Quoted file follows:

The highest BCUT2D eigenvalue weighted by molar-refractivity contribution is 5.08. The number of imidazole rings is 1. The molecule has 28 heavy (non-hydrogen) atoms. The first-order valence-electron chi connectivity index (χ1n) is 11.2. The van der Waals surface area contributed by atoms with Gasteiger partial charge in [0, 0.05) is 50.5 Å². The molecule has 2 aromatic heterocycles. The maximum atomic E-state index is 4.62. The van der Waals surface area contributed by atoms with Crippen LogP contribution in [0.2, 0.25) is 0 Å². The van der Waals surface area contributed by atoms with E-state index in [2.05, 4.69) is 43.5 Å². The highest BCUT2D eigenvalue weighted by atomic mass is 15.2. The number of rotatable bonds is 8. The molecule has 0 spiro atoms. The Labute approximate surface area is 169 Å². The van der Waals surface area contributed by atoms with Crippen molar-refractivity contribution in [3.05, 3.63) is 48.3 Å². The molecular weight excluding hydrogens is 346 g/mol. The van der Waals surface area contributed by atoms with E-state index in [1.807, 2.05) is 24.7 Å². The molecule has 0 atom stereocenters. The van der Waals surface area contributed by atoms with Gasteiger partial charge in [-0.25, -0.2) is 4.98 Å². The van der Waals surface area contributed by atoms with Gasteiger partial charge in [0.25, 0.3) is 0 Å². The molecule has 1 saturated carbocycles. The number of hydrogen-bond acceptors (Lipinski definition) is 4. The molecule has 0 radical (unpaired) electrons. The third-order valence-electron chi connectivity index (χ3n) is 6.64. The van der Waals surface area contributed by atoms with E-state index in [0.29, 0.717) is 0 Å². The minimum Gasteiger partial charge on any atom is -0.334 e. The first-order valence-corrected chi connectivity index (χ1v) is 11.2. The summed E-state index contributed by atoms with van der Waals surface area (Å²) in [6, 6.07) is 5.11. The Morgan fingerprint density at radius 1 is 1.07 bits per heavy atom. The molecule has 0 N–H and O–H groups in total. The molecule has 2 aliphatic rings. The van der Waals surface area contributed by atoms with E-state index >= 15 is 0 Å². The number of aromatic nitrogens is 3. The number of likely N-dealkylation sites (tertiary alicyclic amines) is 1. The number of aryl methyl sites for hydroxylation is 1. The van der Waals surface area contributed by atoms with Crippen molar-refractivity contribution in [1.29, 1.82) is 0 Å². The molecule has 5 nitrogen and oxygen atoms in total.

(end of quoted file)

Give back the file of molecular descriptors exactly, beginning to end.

The highest BCUT2D eigenvalue weighted by molar-refractivity contribution is 5.08. The number of imidazole rings is 1. The molecule has 28 heavy (non-hydrogen) atoms. The first-order valence-electron chi connectivity index (χ1n) is 11.2. The van der Waals surface area contributed by atoms with Gasteiger partial charge in [0, 0.05) is 50.5 Å². The molecule has 2 aromatic heterocycles. The maximum atomic E-state index is 4.62. The van der Waals surface area contributed by atoms with Crippen LogP contribution in [0.2, 0.25) is 0 Å². The van der Waals surface area contributed by atoms with E-state index in [2.05, 4.69) is 43.5 Å². The highest BCUT2D eigenvalue weighted by atomic mass is 15.2. The number of rotatable bonds is 8. The molecule has 0 spiro atoms. The Labute approximate surface area is 169 Å². The van der Waals surface area contributed by atoms with Crippen molar-refractivity contribution in [3.05, 3.63) is 48.3 Å². The molecular weight excluding hydrogens is 346 g/mol. The van der Waals surface area contributed by atoms with E-state index in [1.807, 2.05) is 24.7 Å². The molecule has 0 atom stereocenters. The van der Waals surface area contributed by atoms with Gasteiger partial charge in [-0.25, -0.2) is 4.98 Å². The van der Waals surface area contributed by atoms with Gasteiger partial charge in [0.25, 0.3) is 0 Å². The molecule has 1 saturated carbocycles. The number of hydrogen-bond acceptors (Lipinski definition) is 4. The molecule has 0 radical (unpaired) electrons. The third-order valence-electron chi connectivity index (χ3n) is 6.64. The van der Waals surface area contributed by atoms with E-state index in [0.29, 0.717) is 0 Å². The minimum Gasteiger partial charge on any atom is -0.334 e. The first-order valence-corrected chi connectivity index (χ1v) is 11.2. The summed E-state index contributed by atoms with van der Waals surface area (Å²) in [6, 6.07) is 5.11. The Morgan fingerprint density at radius 1 is 1.07 bits per heavy atom. The molecule has 0 N–H and O–H groups in total. The molecule has 2 aliphatic rings. The van der Waals surface area contributed by atoms with E-state index >= 15 is 0 Å². The number of aromatic nitrogens is 3. The number of likely N-dealkylation sites (tertiary alicyclic amines) is 1. The number of aryl methyl sites for hydroxylation is 1. The van der Waals surface area contributed by atoms with Crippen molar-refractivity contribution in [1.29, 1.82) is 0 Å². The molecule has 5 nitrogen and oxygen atoms in total.